CO2 PRO TIP: According to this “Energy Star Treasure Map for Microbreweries,” conserve both energy and CO2 by better controlling your CO2 exhaust fans, such as cellar fans, using CO2 level controlled VSD motors on the fans.
Working with CO2 wholesalers
These are all great tips for the brewhouse, but conservation and surety of supply also includes your CO2 wholesaler. In this Brewers Association webinar on the subject, Walker Modic, sustainability specialist at Bell’s Brewery, suggests reaching out to your CO2 supplier to get good answers to this set of questions:
- Where is your brewery’s primary source of CO2 produced physically?
- How far away are you from your primary source of CO2?
- In an emergency, how long would it take to deliver CO2 to you?
- How is CO2 produced at that facility?
- How many tons of CO2 are captured at the facility that procures your brewery’s primary supply?
- In the event of an interruption, where are other suppliers that can provide you with CO2? Ask for two options. And then same as above, where are those located, what are the means of production and how much is produced there?
- What is the total tonnage of CO2 under contract with your current supplier within 250 miles of your location? 250 miles is a bit of make-or-break point for transport by trucks, so anything outside that distance will affect price.
- What QA/QC procedures are in place to ensure quality from production to transport to delivery?
These questions are an excellent way to get your arms around your local supply chain and begin to put plans in place when shortages do happen. For instance, if your CO2 supplier gets its product from ammonia production, expect shutdowns from April to July (read about why that happens here). If your primary source of CO2 only produces 5 tons of CO2 each month and you need 4 tons every month, that might be a problem. Plan accordingly.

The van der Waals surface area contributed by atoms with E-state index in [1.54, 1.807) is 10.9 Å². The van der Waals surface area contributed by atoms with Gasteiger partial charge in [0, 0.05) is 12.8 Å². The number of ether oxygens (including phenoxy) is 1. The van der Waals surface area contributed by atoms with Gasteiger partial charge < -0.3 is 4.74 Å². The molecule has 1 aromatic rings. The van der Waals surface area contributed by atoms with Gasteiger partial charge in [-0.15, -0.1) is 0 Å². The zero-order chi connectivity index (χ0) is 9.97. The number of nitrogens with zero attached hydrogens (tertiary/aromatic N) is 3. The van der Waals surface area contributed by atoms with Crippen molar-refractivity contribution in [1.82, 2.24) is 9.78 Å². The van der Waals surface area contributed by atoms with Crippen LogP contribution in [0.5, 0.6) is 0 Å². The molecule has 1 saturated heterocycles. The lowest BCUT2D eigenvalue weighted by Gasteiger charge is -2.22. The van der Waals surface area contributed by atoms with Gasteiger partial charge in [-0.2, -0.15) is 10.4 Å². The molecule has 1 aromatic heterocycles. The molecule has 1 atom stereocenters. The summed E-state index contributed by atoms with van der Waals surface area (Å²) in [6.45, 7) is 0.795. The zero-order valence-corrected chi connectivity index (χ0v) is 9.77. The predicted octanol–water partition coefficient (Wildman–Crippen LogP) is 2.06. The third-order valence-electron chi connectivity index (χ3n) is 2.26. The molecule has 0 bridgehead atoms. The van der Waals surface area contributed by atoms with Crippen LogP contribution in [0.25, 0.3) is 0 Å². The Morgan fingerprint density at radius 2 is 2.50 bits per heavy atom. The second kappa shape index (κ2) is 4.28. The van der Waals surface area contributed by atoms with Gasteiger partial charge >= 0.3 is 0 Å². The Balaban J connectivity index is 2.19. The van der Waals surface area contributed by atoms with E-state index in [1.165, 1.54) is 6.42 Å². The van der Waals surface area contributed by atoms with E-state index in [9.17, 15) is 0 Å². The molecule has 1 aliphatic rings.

“To some degree, I think that vetting supplier relationships follows some of the same lines as when we’re talking with a new brewing partner — looking solely for the lowest price sometimes doesn’t serve you in the long run,” said Max McKenna, senior marketing manager at Boston-based Dorchester Brewing Co. “It’s much more about sourcing partners and suppliers with integrity, great communication and who care for the quality and success of us and our business.”
According to MadTree Brewing Co., based in Cincinnati, Ohio:
“Picking the right supplier comes down to consistency, delivery, quality and pricing,” said Michael Meade, brewing operations director at MadTree Brewing. “My advice would be transparency on your operation and where you forecast your supply to be over the next few years. Natural gases are crucial to any brewing, packaging or serving operation and must be forecasted accordingly.
“Staying up to date on current events and asking for feedback is always great practice too. Understanding where your suppliers stand and their availability to stay in good standing with your contract and needs of the facility. Can the supplier support your scale of operation, and how do they work in a proactive state so your operation can function? We look at best practices and suppliers throughout the region and make sure that their expectations on support and delivery match our business standard.”
CO2 quality is also imperative